At the same time, there was an ongoing civil war between Neto's MPLA, the largest and most popular of the guerilla groups, and the South African and American-backed UNITA guerillas led by former Portuguese collaborator Jonas Savimbi.
Castro was adamant that Cuban troops would be responsible for preventing a South African invasion, while Angolan troops should deal with their own internal conflict. In meetings with Neto, Castro "kept hammering away on the need to fight the bandits ... He explained to us that the fight against the bandits was necessarily and without question the responsibility of the Angolans, that (Cuba) could not wage this war, that it was their war." 
Cuba's position during the Angolan conflict is consistent with the diplomatic approach they have repeatedly espoused in Syria, that the Syrian conflict is a domestic problem for the Syrian people and government to resolve themselves, while the international community works to achieve a peaceful solution.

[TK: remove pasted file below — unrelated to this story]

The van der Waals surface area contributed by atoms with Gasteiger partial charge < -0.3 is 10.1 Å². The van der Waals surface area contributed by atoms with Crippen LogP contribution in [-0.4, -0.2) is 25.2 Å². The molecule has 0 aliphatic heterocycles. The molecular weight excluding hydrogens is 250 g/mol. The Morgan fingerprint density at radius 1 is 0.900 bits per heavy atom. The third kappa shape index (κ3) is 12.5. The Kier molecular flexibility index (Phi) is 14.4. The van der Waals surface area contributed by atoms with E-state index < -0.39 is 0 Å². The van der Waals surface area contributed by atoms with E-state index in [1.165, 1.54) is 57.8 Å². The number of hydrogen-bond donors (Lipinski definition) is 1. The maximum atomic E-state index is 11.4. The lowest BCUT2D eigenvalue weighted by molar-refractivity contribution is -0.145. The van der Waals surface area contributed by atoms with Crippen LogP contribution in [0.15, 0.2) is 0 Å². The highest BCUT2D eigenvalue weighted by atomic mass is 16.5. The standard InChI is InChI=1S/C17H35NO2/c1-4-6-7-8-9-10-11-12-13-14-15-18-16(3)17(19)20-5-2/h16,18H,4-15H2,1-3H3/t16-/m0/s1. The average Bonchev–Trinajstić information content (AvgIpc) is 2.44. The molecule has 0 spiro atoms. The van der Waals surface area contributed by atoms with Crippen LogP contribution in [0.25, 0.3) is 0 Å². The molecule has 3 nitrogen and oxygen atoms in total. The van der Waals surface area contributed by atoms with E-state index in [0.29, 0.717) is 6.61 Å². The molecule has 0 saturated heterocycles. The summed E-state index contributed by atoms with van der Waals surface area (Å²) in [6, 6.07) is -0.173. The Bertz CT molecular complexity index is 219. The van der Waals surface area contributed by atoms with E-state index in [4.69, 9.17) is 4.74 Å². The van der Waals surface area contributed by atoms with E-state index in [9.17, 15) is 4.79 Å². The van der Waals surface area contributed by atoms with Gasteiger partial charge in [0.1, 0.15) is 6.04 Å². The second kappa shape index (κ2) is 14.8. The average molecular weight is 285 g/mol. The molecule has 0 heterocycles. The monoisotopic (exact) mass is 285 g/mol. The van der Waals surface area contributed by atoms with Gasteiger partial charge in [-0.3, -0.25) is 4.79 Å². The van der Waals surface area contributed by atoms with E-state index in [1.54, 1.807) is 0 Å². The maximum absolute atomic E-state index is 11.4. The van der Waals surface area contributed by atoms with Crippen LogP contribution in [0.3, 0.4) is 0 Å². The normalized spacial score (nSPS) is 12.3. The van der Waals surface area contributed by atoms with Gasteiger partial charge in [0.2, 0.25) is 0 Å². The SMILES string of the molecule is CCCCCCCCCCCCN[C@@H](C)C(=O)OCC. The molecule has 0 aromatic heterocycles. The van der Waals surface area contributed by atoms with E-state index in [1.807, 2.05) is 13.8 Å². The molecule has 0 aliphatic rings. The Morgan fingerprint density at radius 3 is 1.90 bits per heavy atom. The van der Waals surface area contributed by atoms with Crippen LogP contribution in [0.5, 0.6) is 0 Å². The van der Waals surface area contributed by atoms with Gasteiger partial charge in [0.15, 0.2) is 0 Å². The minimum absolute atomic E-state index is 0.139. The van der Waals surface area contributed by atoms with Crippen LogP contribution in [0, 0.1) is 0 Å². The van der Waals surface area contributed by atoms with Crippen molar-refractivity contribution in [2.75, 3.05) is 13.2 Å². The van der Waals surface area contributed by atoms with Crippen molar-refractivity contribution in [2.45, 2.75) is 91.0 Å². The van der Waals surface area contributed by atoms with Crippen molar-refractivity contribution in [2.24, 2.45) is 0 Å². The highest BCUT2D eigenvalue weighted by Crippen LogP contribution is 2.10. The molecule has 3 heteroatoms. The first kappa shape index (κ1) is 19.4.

"Cuba reiterates that international cooperation, based on the principles of objectivity, impartiality and non-selectivity, is the only way to effectively promote and protect all human rights," Cuban representative to the UN Human Rights Council Rodolfo Reyes said at a meeting in Switzerland. He added that "Cuba is confident of the capacity of the Syrian people and government to solve their domestic problems without foreign interference."